Russia’s War in Ukraine: Live Updates

Credit…David Guttenfelder for The New York Times

As the war drags on, Ukraine has managed to stall Russian gains over the past month thanks in large part to continued support from the United States and its European allies, and help on the ground from partisans.

After months of bitter warfare in which Ukraine lost territory, Kyiv was recently able to stem Russian advances and force Russia to suffer heavy casualties, with up to 500 Russian soldiers killed or injured every day, according to some estimates.

John Spencer, a retired army officer and director of urban warfare studies for the Madison Policy Forum research institute, said that while Ukraine had lost tactical ground in some areas, its troops had managed to weaken the Russian army.

“They also forced the Russians to spend resources that they cannot replenish,” Mr Spencer said. “You don’t want to say they win the war because there’s so much fighting to do, but from every metric you can think of, especially geopolitically and militarily, they’re making superior gains. “

Russia still retains a huge advantage in the size of its arsenal of weapons, and Ukraine suffered greatly during the war. Up to 200 soldiers were being killed each day at any one time; the number of civilian deaths exceeded 5,000, according to United Nations estimates; and several towns in the country were razed to the ground. But Moscow has not had any major territorial gains since capturing the eastern province of Luhansk in late June.

Ukraine was given a boost on Thursday when defense ministers from 26 countries, including Britain and Denmark, pledged approximately $1.55 billion in military aid to Ukraine. Ben Wallace, Britain’s defense minister, said the aid would include additional multiple-launch rocket systems and long-range missiles.

“We never tire,” Wallace said of his country’s continued support for Ukraine.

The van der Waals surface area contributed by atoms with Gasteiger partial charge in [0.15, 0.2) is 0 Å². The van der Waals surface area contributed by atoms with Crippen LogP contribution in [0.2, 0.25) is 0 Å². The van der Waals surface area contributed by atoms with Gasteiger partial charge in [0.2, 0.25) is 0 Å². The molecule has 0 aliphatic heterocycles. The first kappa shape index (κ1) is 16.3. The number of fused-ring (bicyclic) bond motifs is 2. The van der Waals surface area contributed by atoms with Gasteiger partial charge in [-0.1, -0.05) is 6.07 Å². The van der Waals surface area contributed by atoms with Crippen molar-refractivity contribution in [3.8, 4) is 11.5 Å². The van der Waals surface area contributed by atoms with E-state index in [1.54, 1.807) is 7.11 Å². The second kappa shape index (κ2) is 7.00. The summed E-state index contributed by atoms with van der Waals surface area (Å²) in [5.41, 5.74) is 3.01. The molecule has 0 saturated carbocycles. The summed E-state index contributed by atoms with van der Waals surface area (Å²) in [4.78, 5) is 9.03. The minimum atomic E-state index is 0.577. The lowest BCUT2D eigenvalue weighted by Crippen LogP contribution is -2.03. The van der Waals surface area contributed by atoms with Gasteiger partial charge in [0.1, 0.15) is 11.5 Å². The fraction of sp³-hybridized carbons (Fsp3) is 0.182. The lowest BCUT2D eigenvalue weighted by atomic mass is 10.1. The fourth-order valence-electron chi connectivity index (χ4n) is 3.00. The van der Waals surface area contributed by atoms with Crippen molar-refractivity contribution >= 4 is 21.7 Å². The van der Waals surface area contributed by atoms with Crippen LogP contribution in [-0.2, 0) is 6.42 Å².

Morten Bodskov, Denmark’s defense minister, said his country would not only help with weapons, but would also help with military training. Mr Bodskov said Denmark’s position on supporting Ukraine is “unwavering”.

Ahead of the aid announcement, Ukrainian President Volodymyr Zelensky addressed the 26 countries and said the weapons sent to Ukraine should be “such airpower and range as Russia would be forced to finally think about a peaceful solution”.

The aid, which Mr. Zelensky has repeatedly called for since the start of the war, comes on top of another package from the United States that was announced earlier this week. The Pentagon said Monday it would send more munitions to a new shipment of up to $1 billion value of weapons and supplies. With that, the United States will have sent more than $9 billion in aid to Ukraine since Russia invaded the country on February 24.

Mr Spencer said maintaining such continued support from Western countries has taken ‘as much fighting as real fighting against Russian forces, until it shows the world that they are fighting a just war’.

Support to the country has not only taken the form of aid programs, but also help on the ground in the form of supporters, resistance fighters who help the Ukrainian army in territory occupied by Russia.

At least five fighter-bombers and three multi-role jets were “almost certainly destroyed or severely damaged” in explosions at an air base in Crimea this week, according to a British military intelligence report on Friday. Crimea – which Moscow annexed in 2014 – has largely avoided attacks since February and the base was far from any recognizable front line.

A senior Ukrainian official said the attacks were carried out with the help of partisans, but the government did not take responsibility for the attack.

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